Many police departments will conduct a risk assessment at no cost. While any of “previously conducted risk assessments” is accepted as sufficient for grant purposes, not all risk assessments address the specific threats related to terrorism. In fact, a crime prevention survey basically looks at a single threat: crime (although the vulnerabilities identified in a crime prevention survey often overlap some of the vulnerabilities associated with terrorism) . Applicants who do not secure sophisticated surveys will have to supplement their existing survey to include the various terrorist threats.

Some suggestions for outside assessments:

    1. The NYPD Crime Prevention Section will schedule a crime prevention survey on a first-come, first-served basis. Contact them at Crimeprevention@nypd.org or (212) 614-6741. Your local precinct (the name and phone number of the precinct crime prevention officer is usually listed on the precinct webpage here) also has crime prevention officers. NYPD Crime Prevention Officers usually provide building owners with an annotated checklist that satisfies the requirements for grant submissions.
    2. Nassau County organizations can request a survey from the Nassau County Police Department, Community Affairs, at (516) 573-7360.
    3. Contact information for many of the police and sheriff departments in Weschester County are available here.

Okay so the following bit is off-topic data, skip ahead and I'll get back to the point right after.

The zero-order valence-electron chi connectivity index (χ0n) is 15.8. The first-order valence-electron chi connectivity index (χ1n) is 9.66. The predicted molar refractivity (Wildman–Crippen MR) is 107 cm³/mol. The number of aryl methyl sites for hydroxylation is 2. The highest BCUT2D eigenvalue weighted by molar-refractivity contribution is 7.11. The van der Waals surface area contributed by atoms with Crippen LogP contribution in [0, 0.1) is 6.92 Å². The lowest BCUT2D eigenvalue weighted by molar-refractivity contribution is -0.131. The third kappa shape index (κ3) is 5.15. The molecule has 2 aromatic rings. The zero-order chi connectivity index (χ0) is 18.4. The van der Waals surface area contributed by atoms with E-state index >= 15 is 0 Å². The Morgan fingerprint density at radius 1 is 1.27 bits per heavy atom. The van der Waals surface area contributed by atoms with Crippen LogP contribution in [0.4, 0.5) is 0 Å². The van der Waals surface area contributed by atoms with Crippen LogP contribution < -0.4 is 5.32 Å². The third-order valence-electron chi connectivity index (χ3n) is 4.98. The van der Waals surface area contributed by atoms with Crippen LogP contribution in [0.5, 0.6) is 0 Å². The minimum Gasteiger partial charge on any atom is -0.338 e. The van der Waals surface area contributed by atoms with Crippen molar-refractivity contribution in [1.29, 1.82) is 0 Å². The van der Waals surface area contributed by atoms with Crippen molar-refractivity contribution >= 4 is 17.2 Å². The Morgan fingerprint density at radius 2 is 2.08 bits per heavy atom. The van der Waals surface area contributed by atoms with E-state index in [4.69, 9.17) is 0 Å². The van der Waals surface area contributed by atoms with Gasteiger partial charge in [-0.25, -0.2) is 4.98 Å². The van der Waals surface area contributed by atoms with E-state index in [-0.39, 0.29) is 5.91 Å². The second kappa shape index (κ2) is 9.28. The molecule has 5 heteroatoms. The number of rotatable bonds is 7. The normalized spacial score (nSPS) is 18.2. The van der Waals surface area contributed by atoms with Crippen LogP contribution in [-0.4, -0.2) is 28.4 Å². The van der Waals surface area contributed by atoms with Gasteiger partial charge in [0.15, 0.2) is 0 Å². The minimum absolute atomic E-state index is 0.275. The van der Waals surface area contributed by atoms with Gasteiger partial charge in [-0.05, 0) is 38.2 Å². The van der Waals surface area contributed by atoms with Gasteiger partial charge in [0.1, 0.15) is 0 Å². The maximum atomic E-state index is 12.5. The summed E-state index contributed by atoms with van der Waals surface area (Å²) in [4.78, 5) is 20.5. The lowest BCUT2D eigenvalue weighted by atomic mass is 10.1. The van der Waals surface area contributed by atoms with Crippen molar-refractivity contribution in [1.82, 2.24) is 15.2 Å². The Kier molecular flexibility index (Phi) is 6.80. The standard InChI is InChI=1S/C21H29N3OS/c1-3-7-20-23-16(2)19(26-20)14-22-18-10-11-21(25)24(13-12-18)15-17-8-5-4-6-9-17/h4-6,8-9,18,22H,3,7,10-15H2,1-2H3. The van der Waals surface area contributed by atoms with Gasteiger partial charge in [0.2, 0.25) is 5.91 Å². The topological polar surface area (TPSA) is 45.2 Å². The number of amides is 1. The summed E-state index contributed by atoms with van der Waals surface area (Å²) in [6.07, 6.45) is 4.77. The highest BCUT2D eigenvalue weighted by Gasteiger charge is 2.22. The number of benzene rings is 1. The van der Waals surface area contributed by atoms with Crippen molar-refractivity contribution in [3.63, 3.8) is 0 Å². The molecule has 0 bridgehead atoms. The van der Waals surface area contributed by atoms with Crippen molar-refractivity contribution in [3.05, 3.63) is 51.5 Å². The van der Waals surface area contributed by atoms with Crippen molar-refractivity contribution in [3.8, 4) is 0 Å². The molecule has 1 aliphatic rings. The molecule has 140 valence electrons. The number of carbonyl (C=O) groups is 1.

4. There are security professionals who provide excellent assessments and others with less competence. You and your constituencies will be best served when an independent expert with recognized certifications (e.g., CPP or PSP) looks at all of your operations and works with you to prioritize your assets, vulnerabilities and needs. A quality assessment should be like a road map: it should help you develop the best policies and procedures to protect all of your constituents; it should identify the security hardware that can help support your policies and procedures (i.e., not just what they sell); and finally, it should prioritize your needs so that you first purchase the equipment that will do the most good. It is also important to focus first on resources (human and technological) which are already in place and on maximizing their performance.  See our Security Vendors for more guidance.
    5. The Nonprofit Security Grant Program will accept self-assessments, see the JCRC-NY Security Resources webpage for templates.
    6. Recently, some security vendors have advertised offering free security assessments:
      • We strongly suggest that you verify the credentials of any vendor. Some vendors have significant training and/or broadly recognized credentials. Be cautious about turning to vendors trained to install specific products (or a range of products). They may not be capable of addressing the entire range of your security needs.
      • Determine whether your vendor has a built-in conflict of interest. We have seen vulnerability assessments from some vendors that simply recommend the products that they sell. Make sure that the person conducting your assessment is competent to recommend the full range of options available on the AEL (authorized equipment list).
      • Remember. New York State requires successful applicants to ask for multiple bids. You cannot promise any vendor that you will buy the equipment from them should your application be successful.